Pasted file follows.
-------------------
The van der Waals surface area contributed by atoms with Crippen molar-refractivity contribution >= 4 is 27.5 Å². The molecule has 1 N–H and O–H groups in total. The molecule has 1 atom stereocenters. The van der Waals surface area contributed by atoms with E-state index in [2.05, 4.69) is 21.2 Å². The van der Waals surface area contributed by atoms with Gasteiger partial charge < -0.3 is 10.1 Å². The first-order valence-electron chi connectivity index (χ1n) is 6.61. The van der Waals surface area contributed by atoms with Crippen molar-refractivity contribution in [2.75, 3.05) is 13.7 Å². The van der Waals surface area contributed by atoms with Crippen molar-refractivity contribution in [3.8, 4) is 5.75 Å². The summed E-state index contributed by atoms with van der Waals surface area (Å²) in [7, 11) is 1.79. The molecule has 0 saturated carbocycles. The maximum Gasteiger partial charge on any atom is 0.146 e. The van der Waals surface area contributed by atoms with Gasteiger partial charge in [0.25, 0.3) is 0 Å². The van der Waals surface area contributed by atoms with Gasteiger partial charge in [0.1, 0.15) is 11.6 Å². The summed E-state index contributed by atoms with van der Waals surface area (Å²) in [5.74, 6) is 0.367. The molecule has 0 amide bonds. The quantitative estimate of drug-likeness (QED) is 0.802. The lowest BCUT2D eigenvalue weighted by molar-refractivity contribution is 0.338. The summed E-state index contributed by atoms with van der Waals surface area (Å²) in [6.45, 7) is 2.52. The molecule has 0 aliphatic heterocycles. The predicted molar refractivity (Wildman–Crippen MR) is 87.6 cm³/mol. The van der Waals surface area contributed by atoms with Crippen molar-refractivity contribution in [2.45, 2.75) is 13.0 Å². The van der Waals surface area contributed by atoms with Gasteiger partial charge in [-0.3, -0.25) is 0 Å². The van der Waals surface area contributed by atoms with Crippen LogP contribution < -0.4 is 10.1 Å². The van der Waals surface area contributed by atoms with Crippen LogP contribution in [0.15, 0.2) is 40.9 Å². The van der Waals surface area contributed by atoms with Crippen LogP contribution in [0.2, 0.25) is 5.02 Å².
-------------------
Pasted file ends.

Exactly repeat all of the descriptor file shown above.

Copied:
The van der Waals surface area contributed by atoms with Crippen molar-refractivity contribution >= 4 is 27.5 Å². The molecule has 1 N–H and O–H groups in total. The molecule has 1 atom stereocenters. The van der Waals surface area contributed by atoms with E-state index in [2.05, 4.69) is 21.2 Å². The van der Waals surface area contributed by atoms with Gasteiger partial charge < -0.3 is 10.1 Å². The first-order valence-electron chi connectivity index (χ1n) is 6.61. The van der Waals surface area contributed by atoms with Crippen molar-refractivity contribution in [2.75, 3.05) is 13.7 Å². The van der Waals surface area contributed by atoms with Crippen molar-refractivity contribution in [3.8, 4) is 5.75 Å². The summed E-state index contributed by atoms with van der Waals surface area (Å²) in [7, 11) is 1.79. The molecule has 0 saturated carbocycles. The maximum Gasteiger partial charge on any atom is 0.146 e. The van der Waals surface area contributed by atoms with Gasteiger partial charge in [0.25, 0.3) is 0 Å². The van der Waals surface area contributed by atoms with Gasteiger partial charge in [0.1, 0.15) is 11.6 Å². The summed E-state index contributed by atoms with van der Waals surface area (Å²) in [5.74, 6) is 0.367. The molecule has 0 amide bonds. The quantitative estimate of drug-likeness (QED) is 0.802. The lowest BCUT2D eigenvalue weighted by molar-refractivity contribution is 0.338. The summed E-state index contributed by atoms with van der Waals surface area (Å²) in [6.45, 7) is 2.52. The molecule has 0 aliphatic heterocycles. The predicted molar refractivity (Wildman–Crippen MR) is 87.6 cm³/mol. The van der Waals surface area contributed by atoms with Crippen molar-refractivity contribution in [2.45, 2.75) is 13.0 Å². The van der Waals surface area contributed by atoms with Gasteiger partial charge in [-0.3, -0.25) is 0 Å². The van der Waals surface area contributed by atoms with Crippen LogP contribution < -0.4 is 10.1 Å². The van der Waals surface area contributed by atoms with Crippen LogP contribution in [0.15, 0.2) is 40.9 Å². The van der Waals surface area contributed by atoms with Crippen LogP contribution in [0.2, 0.25) is 5.02 Å².